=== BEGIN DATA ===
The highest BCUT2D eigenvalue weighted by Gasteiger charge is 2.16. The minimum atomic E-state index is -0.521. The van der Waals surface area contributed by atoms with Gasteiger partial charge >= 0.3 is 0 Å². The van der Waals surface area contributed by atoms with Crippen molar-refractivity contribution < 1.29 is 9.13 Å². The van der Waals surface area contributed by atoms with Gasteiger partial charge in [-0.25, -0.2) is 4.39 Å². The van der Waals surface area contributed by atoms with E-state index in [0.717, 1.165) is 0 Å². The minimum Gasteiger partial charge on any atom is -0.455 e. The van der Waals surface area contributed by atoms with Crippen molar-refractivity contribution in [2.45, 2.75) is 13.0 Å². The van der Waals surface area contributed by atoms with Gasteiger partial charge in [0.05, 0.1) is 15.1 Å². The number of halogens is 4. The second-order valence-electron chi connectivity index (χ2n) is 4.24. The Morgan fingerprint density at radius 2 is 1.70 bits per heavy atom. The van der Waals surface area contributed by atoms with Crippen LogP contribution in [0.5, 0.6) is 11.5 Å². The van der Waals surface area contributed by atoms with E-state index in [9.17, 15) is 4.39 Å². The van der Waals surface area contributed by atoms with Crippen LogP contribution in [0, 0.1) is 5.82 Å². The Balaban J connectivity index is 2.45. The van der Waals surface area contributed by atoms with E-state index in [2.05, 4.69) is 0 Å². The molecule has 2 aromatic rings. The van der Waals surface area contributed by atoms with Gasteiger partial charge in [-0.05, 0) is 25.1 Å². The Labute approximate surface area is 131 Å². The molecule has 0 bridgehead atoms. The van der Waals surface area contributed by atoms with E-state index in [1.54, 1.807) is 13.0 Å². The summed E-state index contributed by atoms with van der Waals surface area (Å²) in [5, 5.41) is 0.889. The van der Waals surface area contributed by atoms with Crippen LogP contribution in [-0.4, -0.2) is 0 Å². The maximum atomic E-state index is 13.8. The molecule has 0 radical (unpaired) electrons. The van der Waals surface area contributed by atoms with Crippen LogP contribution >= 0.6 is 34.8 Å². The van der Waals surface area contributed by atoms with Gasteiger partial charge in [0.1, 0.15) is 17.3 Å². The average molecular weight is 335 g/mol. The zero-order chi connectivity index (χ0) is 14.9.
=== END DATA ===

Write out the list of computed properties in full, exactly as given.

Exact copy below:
The highest BCUT2D eigenvalue weighted by Gasteiger charge is 2.16. The minimum atomic E-state index is -0.521. The van der Waals surface area contributed by atoms with Gasteiger partial charge >= 0.3 is 0 Å². The van der Waals surface area contributed by atoms with Crippen molar-refractivity contribution < 1.29 is 9.13 Å². The van der Waals surface area contributed by atoms with Gasteiger partial charge in [-0.25, -0.2) is 4.39 Å². The van der Waals surface area contributed by atoms with E-state index in [0.717, 1.165) is 0 Å². The minimum Gasteiger partial charge on any atom is -0.455 e. The van der Waals surface area contributed by atoms with Crippen molar-refractivity contribution in [2.45, 2.75) is 13.0 Å². The van der Waals surface area contributed by atoms with Gasteiger partial charge in [0.05, 0.1) is 15.1 Å². The number of halogens is 4. The second-order valence-electron chi connectivity index (χ2n) is 4.24. The Morgan fingerprint density at radius 2 is 1.70 bits per heavy atom. The van der Waals surface area contributed by atoms with Crippen LogP contribution in [0.5, 0.6) is 11.5 Å². The van der Waals surface area contributed by atoms with E-state index in [9.17, 15) is 4.39 Å². The van der Waals surface area contributed by atoms with Crippen LogP contribution in [0, 0.1) is 5.82 Å². The Balaban J connectivity index is 2.45. The van der Waals surface area contributed by atoms with E-state index in [2.05, 4.69) is 0 Å². The molecule has 2 aromatic rings. The van der Waals surface area contributed by atoms with Gasteiger partial charge in [-0.05, 0) is 25.1 Å². The Labute approximate surface area is 131 Å². The molecule has 0 bridgehead atoms. The van der Waals surface area contributed by atoms with E-state index in [1.54, 1.807) is 13.0 Å². The summed E-state index contributed by atoms with van der Waals surface area (Å²) in [5, 5.41) is 0.889. The van der Waals surface area contributed by atoms with Crippen LogP contribution in [-0.4, -0.2) is 0 Å². The maximum atomic E-state index is 13.8. The molecule has 0 radical (unpaired) electrons. The van der Waals surface area contributed by atoms with Crippen LogP contribution >= 0.6 is 34.8 Å². The van der Waals surface area contributed by atoms with Gasteiger partial charge in [0.1, 0.15) is 17.3 Å². The average molecular weight is 335 g/mol. The zero-order chi connectivity index (χ0) is 14.9.